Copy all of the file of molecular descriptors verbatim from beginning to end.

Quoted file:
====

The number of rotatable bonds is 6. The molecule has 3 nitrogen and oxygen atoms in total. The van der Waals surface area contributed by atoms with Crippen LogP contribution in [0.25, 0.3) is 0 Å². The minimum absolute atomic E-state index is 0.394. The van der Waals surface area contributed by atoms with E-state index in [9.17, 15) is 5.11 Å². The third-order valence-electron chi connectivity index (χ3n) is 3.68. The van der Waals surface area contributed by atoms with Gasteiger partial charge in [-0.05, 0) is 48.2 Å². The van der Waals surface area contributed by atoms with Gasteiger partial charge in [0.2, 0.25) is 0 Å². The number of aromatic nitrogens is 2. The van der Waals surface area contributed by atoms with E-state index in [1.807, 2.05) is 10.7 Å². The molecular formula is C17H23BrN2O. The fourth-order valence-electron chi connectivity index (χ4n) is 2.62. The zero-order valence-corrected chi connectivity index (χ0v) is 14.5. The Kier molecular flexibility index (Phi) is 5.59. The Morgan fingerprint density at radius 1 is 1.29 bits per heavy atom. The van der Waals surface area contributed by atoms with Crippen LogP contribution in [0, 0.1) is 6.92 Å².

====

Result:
The number of rotatable bonds is 6. The molecule has 3 nitrogen and oxygen atoms in total. The van der Waals surface area contributed by atoms with Crippen LogP contribution in [0.25, 0.3) is 0 Å². The minimum absolute atomic E-state index is 0.394. The van der Waals surface area contributed by atoms with E-state index in [9.17, 15) is 5.11 Å². The third-order valence-electron chi connectivity index (χ3n) is 3.68. The van der Waals surface area contributed by atoms with Gasteiger partial charge in [-0.05, 0) is 48.2 Å². The van der Waals surface area contributed by atoms with Gasteiger partial charge in [0.2, 0.25) is 0 Å². The number of aromatic nitrogens is 2. The van der Waals surface area contributed by atoms with E-state index in [1.807, 2.05) is 10.7 Å². The molecular formula is C17H23BrN2O. The fourth-order valence-electron chi connectivity index (χ4n) is 2.62. The zero-order valence-corrected chi connectivity index (χ0v) is 14.5. The Kier molecular flexibility index (Phi) is 5.59. The Morgan fingerprint density at radius 1 is 1.29 bits per heavy atom. The van der Waals surface area contributed by atoms with Crippen LogP contribution in [0, 0.1) is 6.92 Å².